Pentax Releases the Pentax 17 Half-Frame Film Camera

Pentax’s latest film camera, which has been in development since 2022, is finally available. The Pentax 17 is a half-frame, vertically oriented, fixed-lens camera that takes two 17mm x 24mm images within a single 35mm-format frame, as teased last month.

“Borne out of the Pentax Film Camera Project, a concept first announced in December of 2022, the new camera resulted from a close collaboration between Ricoh Imaging and Pentax experts and younger engineers,” the company’s website states. “The experts shared their vast knowledge and decades of experience in film and imaging technology with the current team members to design a film camera that would allow photographers to express their originality and creativity by leaving some room for manual operation, rather than making it a fully automatic camera.”

Pentax recognized the growing popularity of analog photography while also considering the rising expense of film, which is why the firm chose a half-frame design for their first new film camera. With this arrangement, photographers may receive twice as many photographs for the price of a single roll.

The Pentax 17 is significantly inspired by the company’s history, with several elements based on items from the past. The flash and shutter buttons are based on the Pentax KP, the front texturing is based on the DA WR lenses, and the film advance lever is identical to the Auto 110’s. The lens design is based on the Espio Mini (a triplet lens), the film focal plane is identical to the K-40, and the color of the Pentax 17 body comes from the LX Titan 75-year special edition. The film rewind arrows come from the Pentax Spotomatic, the film rewind assembly is new but mechanically identical to the Pentax LX, and the font for “17” is the same as on the Pentax 67.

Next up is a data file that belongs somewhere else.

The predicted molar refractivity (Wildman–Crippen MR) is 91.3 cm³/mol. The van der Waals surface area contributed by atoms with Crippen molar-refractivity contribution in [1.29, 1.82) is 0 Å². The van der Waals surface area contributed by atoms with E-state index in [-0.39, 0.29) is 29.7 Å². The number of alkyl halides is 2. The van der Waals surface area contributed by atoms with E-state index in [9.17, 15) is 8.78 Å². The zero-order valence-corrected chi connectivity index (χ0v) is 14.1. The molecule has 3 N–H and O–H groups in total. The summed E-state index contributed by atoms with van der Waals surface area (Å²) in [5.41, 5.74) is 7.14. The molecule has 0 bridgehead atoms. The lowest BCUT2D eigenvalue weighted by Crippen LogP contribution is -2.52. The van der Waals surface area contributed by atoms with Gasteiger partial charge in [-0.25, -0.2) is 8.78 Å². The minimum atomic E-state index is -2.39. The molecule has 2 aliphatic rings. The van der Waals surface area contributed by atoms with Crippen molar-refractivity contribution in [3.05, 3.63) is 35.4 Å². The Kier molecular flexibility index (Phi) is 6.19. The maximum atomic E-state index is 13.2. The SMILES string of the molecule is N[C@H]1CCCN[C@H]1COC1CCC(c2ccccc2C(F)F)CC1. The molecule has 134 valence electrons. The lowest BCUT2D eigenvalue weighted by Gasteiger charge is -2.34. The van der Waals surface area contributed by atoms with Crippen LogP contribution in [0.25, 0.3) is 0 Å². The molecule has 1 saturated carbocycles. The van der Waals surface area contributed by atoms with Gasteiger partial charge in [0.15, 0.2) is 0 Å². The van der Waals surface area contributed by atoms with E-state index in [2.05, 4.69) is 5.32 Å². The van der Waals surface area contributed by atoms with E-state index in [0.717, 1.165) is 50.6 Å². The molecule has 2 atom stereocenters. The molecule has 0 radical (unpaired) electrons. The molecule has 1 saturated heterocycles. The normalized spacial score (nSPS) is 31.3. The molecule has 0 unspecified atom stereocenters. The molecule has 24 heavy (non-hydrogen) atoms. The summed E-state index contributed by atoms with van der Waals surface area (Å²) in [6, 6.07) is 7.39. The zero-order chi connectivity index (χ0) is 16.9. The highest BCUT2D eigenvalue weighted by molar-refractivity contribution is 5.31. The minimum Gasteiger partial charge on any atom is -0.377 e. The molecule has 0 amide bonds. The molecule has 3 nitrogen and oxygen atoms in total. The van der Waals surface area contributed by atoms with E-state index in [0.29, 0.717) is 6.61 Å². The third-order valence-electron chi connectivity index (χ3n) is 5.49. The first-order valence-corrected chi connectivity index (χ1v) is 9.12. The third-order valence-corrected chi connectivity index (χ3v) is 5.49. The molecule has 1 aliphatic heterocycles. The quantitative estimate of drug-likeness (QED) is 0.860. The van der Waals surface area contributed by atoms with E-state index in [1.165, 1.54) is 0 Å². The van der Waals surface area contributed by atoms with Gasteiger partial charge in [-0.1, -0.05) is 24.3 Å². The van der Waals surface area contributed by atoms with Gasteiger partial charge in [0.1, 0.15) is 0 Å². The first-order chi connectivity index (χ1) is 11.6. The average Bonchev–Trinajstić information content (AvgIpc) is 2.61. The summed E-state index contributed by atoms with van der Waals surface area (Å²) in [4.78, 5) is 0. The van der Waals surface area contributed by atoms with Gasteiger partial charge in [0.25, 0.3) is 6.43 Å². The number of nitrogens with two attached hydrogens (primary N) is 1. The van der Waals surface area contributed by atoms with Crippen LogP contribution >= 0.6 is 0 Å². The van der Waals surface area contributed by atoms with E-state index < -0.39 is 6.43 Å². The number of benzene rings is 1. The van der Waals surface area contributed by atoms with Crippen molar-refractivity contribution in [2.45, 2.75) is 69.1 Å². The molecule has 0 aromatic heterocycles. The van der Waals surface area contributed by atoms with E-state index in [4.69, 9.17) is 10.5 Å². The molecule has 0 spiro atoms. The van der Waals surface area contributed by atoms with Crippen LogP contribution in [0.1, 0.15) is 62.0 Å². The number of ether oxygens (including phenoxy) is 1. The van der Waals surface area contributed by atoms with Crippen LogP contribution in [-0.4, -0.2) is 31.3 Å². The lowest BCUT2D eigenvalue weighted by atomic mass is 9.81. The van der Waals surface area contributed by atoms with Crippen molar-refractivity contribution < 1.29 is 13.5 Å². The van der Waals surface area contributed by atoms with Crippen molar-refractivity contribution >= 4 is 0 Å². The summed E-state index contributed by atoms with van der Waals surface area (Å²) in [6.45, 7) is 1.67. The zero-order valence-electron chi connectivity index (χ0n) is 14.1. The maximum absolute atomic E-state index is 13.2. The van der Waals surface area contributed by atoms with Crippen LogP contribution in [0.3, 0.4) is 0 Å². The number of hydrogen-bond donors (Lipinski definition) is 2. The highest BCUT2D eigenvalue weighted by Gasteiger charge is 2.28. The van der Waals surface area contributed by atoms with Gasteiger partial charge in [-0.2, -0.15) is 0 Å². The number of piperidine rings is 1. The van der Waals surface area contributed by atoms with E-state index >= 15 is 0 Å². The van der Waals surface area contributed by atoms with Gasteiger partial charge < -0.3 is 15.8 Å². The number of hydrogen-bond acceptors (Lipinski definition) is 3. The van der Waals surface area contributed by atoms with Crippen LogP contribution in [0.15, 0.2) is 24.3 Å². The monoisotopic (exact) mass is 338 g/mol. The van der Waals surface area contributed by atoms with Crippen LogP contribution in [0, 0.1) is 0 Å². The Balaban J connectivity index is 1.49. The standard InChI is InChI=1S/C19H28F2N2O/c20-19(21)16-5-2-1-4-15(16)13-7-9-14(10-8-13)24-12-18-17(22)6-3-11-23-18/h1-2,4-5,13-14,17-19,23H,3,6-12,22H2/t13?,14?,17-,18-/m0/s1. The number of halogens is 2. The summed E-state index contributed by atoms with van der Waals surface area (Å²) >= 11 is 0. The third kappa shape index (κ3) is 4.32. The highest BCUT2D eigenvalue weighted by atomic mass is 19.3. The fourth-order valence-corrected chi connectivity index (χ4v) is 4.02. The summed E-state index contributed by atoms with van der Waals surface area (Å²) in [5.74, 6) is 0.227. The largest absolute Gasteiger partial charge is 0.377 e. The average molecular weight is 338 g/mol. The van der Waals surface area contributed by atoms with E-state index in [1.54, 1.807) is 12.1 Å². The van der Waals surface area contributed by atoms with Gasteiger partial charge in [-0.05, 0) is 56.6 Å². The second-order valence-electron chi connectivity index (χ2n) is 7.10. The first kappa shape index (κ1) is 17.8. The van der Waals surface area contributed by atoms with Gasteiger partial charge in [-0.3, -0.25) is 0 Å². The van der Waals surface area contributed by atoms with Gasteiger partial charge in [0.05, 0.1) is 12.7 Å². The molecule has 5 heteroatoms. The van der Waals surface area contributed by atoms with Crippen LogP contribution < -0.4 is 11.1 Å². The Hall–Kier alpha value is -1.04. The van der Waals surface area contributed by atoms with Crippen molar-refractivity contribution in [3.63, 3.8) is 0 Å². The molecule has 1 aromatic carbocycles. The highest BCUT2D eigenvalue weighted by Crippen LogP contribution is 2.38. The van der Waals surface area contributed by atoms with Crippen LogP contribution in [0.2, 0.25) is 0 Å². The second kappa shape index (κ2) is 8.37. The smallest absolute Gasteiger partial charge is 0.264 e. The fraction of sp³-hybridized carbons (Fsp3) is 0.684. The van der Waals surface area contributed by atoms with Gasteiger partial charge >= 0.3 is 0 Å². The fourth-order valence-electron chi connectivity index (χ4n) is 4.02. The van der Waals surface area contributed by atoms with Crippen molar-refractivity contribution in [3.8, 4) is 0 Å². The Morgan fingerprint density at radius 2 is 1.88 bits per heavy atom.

It employs a zone-focus mechanism with six focus zones accessible via a ring around the lens. The Pentax 17 can catch subjects in focus from as near as 25 cm in the macro zone to as far away as infinite focus, depending on the selected zone. The viewfinder employs an Albada-type frame finder to aid with scene framing, close-up image composition, and visibility of the current focus zone, eliminating the need for photographers to remove the camera from their eye and glance at the lens to determine which zone they are in.

Pentax picked a newly developed 25mm f/3.5 lens, which is equivalent to a 37mm lens on the 35mm format (since the camera is half-frame). Pentax claims that it contains High Definition coatings to improve clarity and sharpness. The body includes a manual film winding mechanism, a manual film advance lever, and separate dials for exposure compensation and ISO sensitivity adjustments. It weighs 290 g (10.2 oz) without a battery or film loaded. The 40.5mm filter mounting thread allows photographers to utilize a variety of filters.

The camera relies primarily on autoexposure settings to guarantee that photographs are properly exposed. There is no complete manual mode.

“The Pentax 17 automatically adjusts exposure settings based on the lighting data collected by its metering sensor,” the manufacturer says. “In addition to the Full Auto mode, in which the camera selects all exposure settings, it has six other shooting modes, including Slow-speed sync, which is extremely useful in twilight photography, and Bulb, a slow-shutter speed mode that is useful for photographing nightscapes and fireworks. The Pentax 17 also has an independent exposure compensation slider, allowing the user to quickly adjust the exposure level to fit different sorts of subjects or express their artistic intents.”

As a mostly automatic camera, the control that a photographer has over it is unusual, especially when compared to the expectations set by modern digital cameras. Its aperture ranges from f/3.5 to f/16, with a minimum shutter time of four seconds and a maximum of 1/350 second. Despite having a leaf shutter, the flash sync speed is set to 1/125. Some settings force the camera to lock the aperture at f/3.5, while bulb mode allows photographers to manually select the shutter speed (with the aperture locked), although the camera usually makes decisions depending on how far away a subject is and the light meter readings. The advantage is that it is tough to make a mistake with an exposure, but it is also difficult to give the camera precise instructions.

The Pentax 17 also includes a built-in flash that can be programmed to activate automatically when needed, on command, or never fire, depending on the photographer’s requirements.

Below are a series of sample images taken with the Pentax 17, offered courtesy of Pentax:

The Pentax 17 will be available in late June and cost $499.95.

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